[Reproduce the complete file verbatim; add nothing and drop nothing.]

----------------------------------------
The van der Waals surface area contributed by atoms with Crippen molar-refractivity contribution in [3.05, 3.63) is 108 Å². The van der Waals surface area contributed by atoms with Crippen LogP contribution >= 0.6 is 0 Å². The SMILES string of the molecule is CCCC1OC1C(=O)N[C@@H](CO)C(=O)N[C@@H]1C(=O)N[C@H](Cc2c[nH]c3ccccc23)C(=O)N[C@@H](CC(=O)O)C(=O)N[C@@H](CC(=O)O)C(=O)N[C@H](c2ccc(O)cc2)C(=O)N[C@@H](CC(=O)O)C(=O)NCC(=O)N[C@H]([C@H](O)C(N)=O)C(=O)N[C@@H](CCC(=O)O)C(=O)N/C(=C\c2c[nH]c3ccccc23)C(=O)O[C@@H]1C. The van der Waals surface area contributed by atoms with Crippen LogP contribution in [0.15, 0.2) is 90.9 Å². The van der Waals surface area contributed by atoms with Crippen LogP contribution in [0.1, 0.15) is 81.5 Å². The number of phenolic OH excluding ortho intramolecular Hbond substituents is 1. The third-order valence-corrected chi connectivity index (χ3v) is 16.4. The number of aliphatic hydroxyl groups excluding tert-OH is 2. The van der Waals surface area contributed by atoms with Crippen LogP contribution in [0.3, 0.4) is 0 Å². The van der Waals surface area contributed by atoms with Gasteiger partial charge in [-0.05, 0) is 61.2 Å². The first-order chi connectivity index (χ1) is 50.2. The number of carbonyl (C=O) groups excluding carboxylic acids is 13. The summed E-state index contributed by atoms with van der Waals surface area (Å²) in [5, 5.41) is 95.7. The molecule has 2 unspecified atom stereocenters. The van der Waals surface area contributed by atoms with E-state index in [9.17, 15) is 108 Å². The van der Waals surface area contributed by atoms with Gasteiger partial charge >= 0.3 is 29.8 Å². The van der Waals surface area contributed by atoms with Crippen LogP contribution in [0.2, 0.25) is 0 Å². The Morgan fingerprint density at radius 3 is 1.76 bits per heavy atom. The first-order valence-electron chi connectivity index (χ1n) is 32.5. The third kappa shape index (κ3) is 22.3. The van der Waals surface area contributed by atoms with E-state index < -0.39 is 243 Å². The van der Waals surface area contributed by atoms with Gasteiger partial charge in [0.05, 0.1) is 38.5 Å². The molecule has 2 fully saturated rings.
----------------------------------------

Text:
The van der Waals surface area contributed by atoms with Crippen molar-refractivity contribution in [3.05, 3.63) is 108 Å². The van der Waals surface area contributed by atoms with Crippen LogP contribution >= 0.6 is 0 Å². The SMILES string of the molecule is CCCC1OC1C(=O)N[C@@H](CO)C(=O)N[C@@H]1C(=O)N[C@H](Cc2c[nH]c3ccccc23)C(=O)N[C@@H](CC(=O)O)C(=O)N[C@@H](CC(=O)O)C(=O)N[C@H](c2ccc(O)cc2)C(=O)N[C@@H](CC(=O)O)C(=O)NCC(=O)N[C@H]([C@H](O)C(N)=O)C(=O)N[C@@H](CCC(=O)O)C(=O)N/C(=C\c2c[nH]c3ccccc23)C(=O)O[C@@H]1C. The van der Waals surface area contributed by atoms with Crippen LogP contribution in [0.15, 0.2) is 90.9 Å². The van der Waals surface area contributed by atoms with Crippen LogP contribution in [0.1, 0.15) is 81.5 Å². The number of phenolic OH excluding ortho intramolecular Hbond substituents is 1. The third-order valence-corrected chi connectivity index (χ3v) is 16.4. The number of aliphatic hydroxyl groups excluding tert-OH is 2. The van der Waals surface area contributed by atoms with Crippen LogP contribution in [0.3, 0.4) is 0 Å². The van der Waals surface area contributed by atoms with Gasteiger partial charge in [-0.05, 0) is 61.2 Å². The first-order chi connectivity index (χ1) is 50.2. The number of carbonyl (C=O) groups excluding carboxylic acids is 13. The summed E-state index contributed by atoms with van der Waals surface area (Å²) in [5, 5.41) is 95.7. The molecule has 2 unspecified atom stereocenters. The van der Waals surface area contributed by atoms with E-state index in [9.17, 15) is 108 Å². The van der Waals surface area contributed by atoms with Gasteiger partial charge >= 0.3 is 29.8 Å². The van der Waals surface area contributed by atoms with Crippen LogP contribution in [0.2, 0.25) is 0 Å². The Morgan fingerprint density at radius 3 is 1.76 bits per heavy atom. The first-order valence-electron chi connectivity index (χ1n) is 32.5. The third kappa shape index (κ3) is 22.3. The van der Waals surface area contributed by atoms with E-state index < -0.39 is 243 Å². The van der Waals surface area contributed by atoms with Gasteiger partial charge in [0.05, 0.1) is 38.5 Å². The molecule has 2 fully saturated rings.